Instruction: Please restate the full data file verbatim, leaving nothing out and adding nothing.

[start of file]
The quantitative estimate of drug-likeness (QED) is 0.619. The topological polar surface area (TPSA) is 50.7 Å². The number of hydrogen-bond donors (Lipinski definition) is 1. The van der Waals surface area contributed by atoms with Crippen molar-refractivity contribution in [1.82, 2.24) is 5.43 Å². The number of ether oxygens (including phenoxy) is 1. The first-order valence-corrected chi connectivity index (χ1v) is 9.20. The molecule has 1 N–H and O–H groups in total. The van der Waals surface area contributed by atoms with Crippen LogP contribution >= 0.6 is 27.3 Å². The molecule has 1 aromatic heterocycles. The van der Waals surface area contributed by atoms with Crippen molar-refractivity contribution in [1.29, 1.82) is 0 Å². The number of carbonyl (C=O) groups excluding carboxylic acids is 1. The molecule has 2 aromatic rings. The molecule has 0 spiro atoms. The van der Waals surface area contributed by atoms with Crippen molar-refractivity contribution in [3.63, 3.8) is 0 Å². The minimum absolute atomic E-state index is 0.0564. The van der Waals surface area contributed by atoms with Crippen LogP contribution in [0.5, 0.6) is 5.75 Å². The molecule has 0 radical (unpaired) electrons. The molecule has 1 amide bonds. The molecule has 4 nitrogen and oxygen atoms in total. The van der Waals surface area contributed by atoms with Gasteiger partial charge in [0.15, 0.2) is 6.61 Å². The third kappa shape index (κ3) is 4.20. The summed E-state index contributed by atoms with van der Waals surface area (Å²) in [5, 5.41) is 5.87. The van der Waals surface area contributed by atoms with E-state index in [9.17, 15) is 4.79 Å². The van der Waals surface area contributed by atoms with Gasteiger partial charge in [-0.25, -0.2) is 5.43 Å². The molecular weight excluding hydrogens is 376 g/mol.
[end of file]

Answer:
The quantitative estimate of drug-likeness (QED) is 0.619. The topological polar surface area (TPSA) is 50.7 Å². The number of hydrogen-bond donors (Lipinski definition) is 1. The van der Waals surface area contributed by atoms with Crippen molar-refractivity contribution in [1.82, 2.24) is 5.43 Å². The number of ether oxygens (including phenoxy) is 1. The first-order valence-corrected chi connectivity index (χ1v) is 9.20. The molecule has 1 N–H and O–H groups in total. The van der Waals surface area contributed by atoms with Crippen LogP contribution >= 0.6 is 27.3 Å². The molecule has 1 aromatic heterocycles. The van der Waals surface area contributed by atoms with Crippen molar-refractivity contribution in [1.29, 1.82) is 0 Å². The number of carbonyl (C=O) groups excluding carboxylic acids is 1. The molecule has 2 aromatic rings. The molecule has 0 spiro atoms. The van der Waals surface area contributed by atoms with Crippen molar-refractivity contribution in [3.63, 3.8) is 0 Å². The minimum absolute atomic E-state index is 0.0564. The van der Waals surface area contributed by atoms with Crippen LogP contribution in [0.5, 0.6) is 5.75 Å². The molecule has 0 radical (unpaired) electrons. The molecule has 1 amide bonds. The molecule has 4 nitrogen and oxygen atoms in total. The van der Waals surface area contributed by atoms with Gasteiger partial charge in [0.15, 0.2) is 6.61 Å². The third kappa shape index (κ3) is 4.20. The summed E-state index contributed by atoms with van der Waals surface area (Å²) in [5, 5.41) is 5.87. The van der Waals surface area contributed by atoms with E-state index in [9.17, 15) is 4.79 Å². The van der Waals surface area contributed by atoms with Gasteiger partial charge in [-0.25, -0.2) is 5.43 Å². The molecular weight excluding hydrogens is 376 g/mol.